The motion, which was introduced by Labour cabinet member Nicola Beech, was backed by Green and Liberal Democrat councillors.
The Bristol Hoteliers Association (BHA) has said “many hospitality businesses have reported seeing its trade suffer” since Airbnb launched, as Bristol is reported to have the highest density of Airbnb properties in the UK outside of London.
BHA has also claimed that the likes of Deliveroo and Uber, among others, are also having a disruptive impact on the city’s economy as a whole, affecting food, beverage and taxi businesses as well as hotels, with smaller guest houses being unable to cut their prices in order to compete.
Councillors have claimed: “Airbnb also has an impact on housing, pricing ordinary families out and leaving perfectly good premises empty for long periods despite there being 12,000 people on the housing waiting list, hundreds in temporary accommodation, and many more being forced to rent.”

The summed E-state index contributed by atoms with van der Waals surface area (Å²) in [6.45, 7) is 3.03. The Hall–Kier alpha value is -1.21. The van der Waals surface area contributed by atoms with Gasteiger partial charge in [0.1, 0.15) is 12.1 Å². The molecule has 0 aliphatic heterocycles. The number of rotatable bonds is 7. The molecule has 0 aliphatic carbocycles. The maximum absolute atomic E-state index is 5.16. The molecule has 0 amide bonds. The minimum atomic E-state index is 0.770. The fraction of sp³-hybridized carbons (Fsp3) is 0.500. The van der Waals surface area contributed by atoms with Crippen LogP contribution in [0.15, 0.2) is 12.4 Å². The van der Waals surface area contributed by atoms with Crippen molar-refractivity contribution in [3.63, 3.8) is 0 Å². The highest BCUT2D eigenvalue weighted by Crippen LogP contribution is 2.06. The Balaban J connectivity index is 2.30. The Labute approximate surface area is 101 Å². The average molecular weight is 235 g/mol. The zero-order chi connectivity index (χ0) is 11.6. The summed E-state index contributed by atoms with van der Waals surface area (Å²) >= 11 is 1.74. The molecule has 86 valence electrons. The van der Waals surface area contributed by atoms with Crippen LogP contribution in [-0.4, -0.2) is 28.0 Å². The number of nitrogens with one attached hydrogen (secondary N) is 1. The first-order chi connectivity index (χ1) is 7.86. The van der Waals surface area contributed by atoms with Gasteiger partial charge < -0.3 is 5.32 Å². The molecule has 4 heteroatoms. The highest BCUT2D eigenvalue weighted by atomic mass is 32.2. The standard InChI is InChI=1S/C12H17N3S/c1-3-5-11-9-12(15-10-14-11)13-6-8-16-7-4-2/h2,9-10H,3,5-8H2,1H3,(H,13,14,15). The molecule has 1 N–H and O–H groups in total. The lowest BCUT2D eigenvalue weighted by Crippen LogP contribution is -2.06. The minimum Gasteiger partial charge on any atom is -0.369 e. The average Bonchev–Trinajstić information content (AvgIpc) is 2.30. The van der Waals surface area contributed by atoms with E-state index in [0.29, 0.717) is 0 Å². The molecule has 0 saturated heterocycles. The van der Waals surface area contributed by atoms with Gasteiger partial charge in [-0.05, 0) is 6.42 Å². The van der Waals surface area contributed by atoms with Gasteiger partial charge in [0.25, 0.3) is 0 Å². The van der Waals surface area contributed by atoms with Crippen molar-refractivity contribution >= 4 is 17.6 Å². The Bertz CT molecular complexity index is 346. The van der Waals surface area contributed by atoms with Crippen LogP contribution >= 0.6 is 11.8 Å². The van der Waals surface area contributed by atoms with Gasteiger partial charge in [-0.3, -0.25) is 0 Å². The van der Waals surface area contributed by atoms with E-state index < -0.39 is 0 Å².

Raphael Herzog, acting chair of the BHA, said: “Airbnb operators have been having a detrimental impact on Bristol’s hospitality sector for some time now because accommodation has been made available on an uneven playing field.
“BHA members all pay business rates and VAT: Airbnb hosts do not. They are also not required to comply with strict health and safety regulations, fire assessments, and other elements that we have to comply with.”
He added: “The BHA has, for some time, been calling on the powers that be in Bristol to consider strategies that will help lessen the impact of businesses like Airbnb, and similar businesses, and we welcome the cross-party support for this motion.
“It’s a reassuring recognition of the significant contribution that hoteliers, restaurant owners and other such businesses make to the local economy.”
Hotel Owner has contacted Airbnb for comment.